Clean Clothes and Smart Machines: Re-Imagining Consumer Durables in the Digital Economy
Appliances companies as well as new technology-enabled consumer electronics companies are disrupting the consumer durables segment by adding digital interfaces and sensors to previously analog devices
The combination of intuitive digital user interfaces and sensors that enable these devices to connect to the Internet and communicate with other devices are enabling these companies to capitalize on the new digital economy by eliminating manual intervention and instead automating engagement to optimize outcomes consumers want to achieve.
Adding digital interfaces and supporting technologies to previously analog devices not only makes them more intuitive to use, it redefines consumers’ perception of utility and value. Take, for example, appliances such as washing machines. Previously, consumers would clean clothes on the basis of two or three combinations of options – water temperature, fabric type, and cycle time. And, it was up to the consumer to determine which combination of the three would result in the best outcome depending on the clothing they planned to wash.
Now, consumers make choices for washing their clothes based on desired outcomes – deep clean, sanitize, quick wash, wrinkle free and more. The intelligence built into the machine automatically calibrates the variables required to achieve those outcomes on the consumers’ behalf rather than the other way around.
Creating Value at New Frontiers
Extending this example, appliances manufacturers are now also embedding sensors into their products, enabling entirely new, and previously unattainable categories of value for consumers. Sensors connected to the Internet detect detergent usage and consumption patterns, enabling appliances manufacturers to partner with brands and retailers to enable consumers to re-order detergent and fabric softener automatically as needed, adjusting volumes and package sizes to ongoing consumption and use.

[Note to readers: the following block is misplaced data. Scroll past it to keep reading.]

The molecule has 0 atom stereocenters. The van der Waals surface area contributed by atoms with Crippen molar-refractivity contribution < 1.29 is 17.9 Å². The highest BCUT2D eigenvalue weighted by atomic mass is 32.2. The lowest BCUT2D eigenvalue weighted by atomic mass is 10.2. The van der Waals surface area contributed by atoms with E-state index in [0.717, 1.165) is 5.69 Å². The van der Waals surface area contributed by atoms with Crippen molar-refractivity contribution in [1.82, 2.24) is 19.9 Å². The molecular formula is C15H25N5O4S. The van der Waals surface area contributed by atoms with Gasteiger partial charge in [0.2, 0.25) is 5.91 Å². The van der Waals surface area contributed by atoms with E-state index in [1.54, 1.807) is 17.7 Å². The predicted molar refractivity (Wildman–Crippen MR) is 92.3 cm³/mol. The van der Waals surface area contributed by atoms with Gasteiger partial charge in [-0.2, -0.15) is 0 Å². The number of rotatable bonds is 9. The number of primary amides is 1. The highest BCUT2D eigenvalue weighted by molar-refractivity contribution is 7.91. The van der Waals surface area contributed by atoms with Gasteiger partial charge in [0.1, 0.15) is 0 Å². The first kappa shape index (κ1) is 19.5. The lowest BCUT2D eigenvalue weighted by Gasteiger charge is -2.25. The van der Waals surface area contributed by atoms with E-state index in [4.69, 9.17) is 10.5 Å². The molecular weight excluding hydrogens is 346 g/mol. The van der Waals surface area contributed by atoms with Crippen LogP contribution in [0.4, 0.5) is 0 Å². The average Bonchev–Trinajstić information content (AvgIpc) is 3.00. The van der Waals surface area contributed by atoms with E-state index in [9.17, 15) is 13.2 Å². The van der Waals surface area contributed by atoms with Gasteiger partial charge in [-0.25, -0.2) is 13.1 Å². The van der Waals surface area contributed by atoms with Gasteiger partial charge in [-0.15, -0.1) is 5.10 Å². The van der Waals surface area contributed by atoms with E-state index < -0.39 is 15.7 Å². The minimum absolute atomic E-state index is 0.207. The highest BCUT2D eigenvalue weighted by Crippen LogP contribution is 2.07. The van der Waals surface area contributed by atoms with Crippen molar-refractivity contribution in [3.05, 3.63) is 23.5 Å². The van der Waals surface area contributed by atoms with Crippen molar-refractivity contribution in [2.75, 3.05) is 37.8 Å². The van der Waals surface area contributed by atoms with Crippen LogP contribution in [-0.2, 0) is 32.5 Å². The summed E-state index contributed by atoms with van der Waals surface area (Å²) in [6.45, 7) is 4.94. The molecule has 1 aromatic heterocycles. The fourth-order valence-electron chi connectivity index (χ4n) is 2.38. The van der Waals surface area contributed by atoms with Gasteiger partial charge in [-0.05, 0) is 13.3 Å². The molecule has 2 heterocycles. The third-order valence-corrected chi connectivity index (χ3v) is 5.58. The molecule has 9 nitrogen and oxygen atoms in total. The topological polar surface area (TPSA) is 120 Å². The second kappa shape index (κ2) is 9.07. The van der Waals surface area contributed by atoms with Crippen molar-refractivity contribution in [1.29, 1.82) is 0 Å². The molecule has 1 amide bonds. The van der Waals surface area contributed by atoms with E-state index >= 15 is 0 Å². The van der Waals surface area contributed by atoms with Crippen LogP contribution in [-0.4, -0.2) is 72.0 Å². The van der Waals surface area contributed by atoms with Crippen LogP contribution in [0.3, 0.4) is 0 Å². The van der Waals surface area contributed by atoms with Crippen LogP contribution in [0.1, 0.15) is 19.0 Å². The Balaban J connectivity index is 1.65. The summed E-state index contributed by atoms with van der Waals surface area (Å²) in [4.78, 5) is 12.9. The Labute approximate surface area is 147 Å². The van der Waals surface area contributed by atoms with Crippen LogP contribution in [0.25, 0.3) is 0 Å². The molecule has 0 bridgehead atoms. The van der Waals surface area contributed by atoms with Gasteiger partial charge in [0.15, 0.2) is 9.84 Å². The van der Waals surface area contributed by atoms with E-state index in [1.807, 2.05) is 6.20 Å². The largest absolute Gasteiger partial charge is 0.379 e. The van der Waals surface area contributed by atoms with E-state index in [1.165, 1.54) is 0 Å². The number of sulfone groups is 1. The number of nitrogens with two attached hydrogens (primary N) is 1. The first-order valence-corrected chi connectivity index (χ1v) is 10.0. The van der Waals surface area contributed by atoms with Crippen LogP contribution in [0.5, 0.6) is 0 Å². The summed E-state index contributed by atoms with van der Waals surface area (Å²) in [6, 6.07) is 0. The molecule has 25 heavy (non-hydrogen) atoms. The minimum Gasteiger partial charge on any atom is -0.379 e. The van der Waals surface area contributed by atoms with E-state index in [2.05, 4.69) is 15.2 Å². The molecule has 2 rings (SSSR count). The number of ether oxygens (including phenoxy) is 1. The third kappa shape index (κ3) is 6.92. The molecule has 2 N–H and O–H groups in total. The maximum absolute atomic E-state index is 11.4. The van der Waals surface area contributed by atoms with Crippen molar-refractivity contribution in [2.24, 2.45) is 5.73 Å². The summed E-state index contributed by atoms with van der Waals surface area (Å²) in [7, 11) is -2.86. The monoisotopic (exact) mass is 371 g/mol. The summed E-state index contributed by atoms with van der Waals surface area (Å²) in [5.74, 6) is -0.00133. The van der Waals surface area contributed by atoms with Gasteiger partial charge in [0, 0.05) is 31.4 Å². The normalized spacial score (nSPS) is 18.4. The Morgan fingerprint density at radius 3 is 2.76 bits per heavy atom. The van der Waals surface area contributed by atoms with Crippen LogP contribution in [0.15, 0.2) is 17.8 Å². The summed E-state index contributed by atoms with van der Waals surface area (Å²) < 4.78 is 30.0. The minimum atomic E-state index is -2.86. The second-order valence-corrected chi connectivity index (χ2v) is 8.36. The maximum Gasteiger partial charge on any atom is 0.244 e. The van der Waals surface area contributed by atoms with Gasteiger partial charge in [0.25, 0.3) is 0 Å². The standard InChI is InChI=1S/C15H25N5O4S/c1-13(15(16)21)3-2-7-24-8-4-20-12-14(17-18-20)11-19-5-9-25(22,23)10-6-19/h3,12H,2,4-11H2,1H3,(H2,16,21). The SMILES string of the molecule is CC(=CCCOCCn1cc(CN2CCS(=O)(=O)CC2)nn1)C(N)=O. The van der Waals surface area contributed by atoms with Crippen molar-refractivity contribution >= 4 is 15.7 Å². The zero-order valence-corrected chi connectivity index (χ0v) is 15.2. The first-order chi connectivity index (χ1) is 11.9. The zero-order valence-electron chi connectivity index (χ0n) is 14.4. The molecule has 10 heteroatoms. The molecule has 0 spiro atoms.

These same sensors monitor water, energy and detergent use relative to washing cycle type, frequency and timing to recommend opportunities to minimize and optimize energy consumption, water use and waste.
By connecting with other sensor-enabled and Internet-connected platforms, consumers have the capacity to control and manage appliance settings and usage patterns remotely from mobile devices, as well as automate and coordinate appliance use with other appliances and smart things based on opportunities, for example, to set appliances to run during off-peak hours to minimize energy costs.
More practically, sensors are now also monitoring the “health” of the appliances, giving appliance makers the capacity to monitor age, wear and tear and to predict maintenance, improving forecasting for replacement parts, planning for services delivery, and minimizing the risks of warranty claims other potential product-related liabilities.
And, by partnering with emerging solutions leveraging 3D visualization, such as BILT, and even virtual reality, appliance manufacturers can assist consumers directly with fast and easy capabilities for routine maintenance and minor repairs, further reducing both potential service costs and product liabilities.
Consumer Engagement, Unprecedented Productivity
Durables companies like these are also monetizing consumer moments in terms of commerce, consumer engagement, cost reduction and risk mitigation.
Incremental investments in technologies to enable digital interaction and connection to other standards-based platforms are enabling previously impossible avenues for consumer engagement, providing for real-time forecasting and planning, eliminating obsolescence and write downs, and materially reducing both service cost and liability risk.
Learn more about Digital Transformation for Consumer Products at Consumer Products. Reimagined for the new economy.